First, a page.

Vernal and autumnal bird migratory patterns cross the Curonian Spit. During clement flying weather, up to 1 million birds fly over the Curonian Spit. Birds are observed at an ornithological station established by the Kaunas Zoological Museum located 5 km north of Pervalka. There is a bird tracking center on the Curonian Spit as well.

Seals

Long-nosed seals sometimes appear on the shores of the Curonian Spit. They are bred in the Klaipeda Sea Museum and Aquarium, since they are rare and included in Lithuania’s Red Book.

Butterflies

The Curonian Spit is most proud of its migrating pine moth, whose caterpillars are the most poisonous of all known caterpillars. The Curonian Spit is also unique in that a number of insects characteristic of steppes live here.

Bats

The bat kinglet appeared in Smiltyne in 1986. They like to live in buildings, bird houses, and in tree hollows.

Fish

About 70 types of fish inhabit the Baltic Sea waters belonging to the Curonian Spit National Park. The pride of the Baltic Sea and the Curonian Spit is the “goat fish,” which is a true athlete capable of jumping over fishing nets.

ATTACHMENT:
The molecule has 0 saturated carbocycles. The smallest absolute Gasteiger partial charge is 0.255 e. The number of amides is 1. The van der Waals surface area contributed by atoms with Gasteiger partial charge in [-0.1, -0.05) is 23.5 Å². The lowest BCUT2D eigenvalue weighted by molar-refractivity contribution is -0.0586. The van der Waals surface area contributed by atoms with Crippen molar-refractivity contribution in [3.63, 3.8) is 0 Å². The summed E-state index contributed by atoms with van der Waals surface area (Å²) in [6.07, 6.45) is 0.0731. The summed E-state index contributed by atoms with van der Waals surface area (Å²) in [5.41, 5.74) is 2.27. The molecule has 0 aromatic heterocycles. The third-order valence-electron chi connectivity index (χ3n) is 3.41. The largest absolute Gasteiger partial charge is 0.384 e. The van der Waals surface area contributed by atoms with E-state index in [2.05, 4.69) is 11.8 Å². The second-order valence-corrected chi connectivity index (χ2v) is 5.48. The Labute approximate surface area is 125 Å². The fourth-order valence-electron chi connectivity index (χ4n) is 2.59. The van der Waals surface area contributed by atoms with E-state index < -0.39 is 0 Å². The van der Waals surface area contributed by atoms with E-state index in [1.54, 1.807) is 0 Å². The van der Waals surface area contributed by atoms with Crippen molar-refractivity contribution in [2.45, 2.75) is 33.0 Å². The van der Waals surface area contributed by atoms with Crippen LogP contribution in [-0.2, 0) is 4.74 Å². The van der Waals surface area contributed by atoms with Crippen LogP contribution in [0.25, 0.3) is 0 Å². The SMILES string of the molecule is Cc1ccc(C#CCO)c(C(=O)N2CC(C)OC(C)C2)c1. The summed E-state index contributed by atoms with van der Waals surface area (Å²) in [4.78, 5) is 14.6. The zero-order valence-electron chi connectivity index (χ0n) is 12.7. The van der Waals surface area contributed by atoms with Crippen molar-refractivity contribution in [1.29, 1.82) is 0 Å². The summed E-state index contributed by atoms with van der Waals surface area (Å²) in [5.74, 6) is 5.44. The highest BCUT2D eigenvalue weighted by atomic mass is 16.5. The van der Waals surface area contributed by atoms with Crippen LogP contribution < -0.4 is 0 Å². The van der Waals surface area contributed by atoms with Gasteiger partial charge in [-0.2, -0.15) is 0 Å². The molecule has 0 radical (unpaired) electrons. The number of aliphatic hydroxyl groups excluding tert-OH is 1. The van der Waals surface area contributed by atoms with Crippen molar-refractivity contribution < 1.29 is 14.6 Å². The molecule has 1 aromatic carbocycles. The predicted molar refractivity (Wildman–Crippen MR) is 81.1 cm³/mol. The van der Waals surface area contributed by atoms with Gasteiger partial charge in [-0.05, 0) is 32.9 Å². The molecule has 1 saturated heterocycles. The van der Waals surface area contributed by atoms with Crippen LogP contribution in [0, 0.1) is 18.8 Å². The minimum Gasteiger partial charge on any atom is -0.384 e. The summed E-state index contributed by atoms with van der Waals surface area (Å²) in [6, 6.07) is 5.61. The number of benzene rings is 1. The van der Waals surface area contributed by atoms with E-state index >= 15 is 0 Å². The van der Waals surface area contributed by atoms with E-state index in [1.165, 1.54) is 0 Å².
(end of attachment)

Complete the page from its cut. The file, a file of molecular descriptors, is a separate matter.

Smelt, salmon, lavaret, eel, vimba, river lamprey, some sturgeon, and sterlets are found in the Curonian Lagoon. Some transient fish listed in Lithuania’s Red book—sea lamprey and large Baltic herring—can be seen here as well. Sea fish can also be encountered in the Lagoon.

 

 

Neringa

The sculpture "Four Winds" in Nida

 

This is a collection of legends about Neringa. It was based on the 1970 publication “Neringa” published by Drs. Martynas and Valerija Anysas in Toronto from the book Famous Lithuanian Women in Mythology, Legends, and History.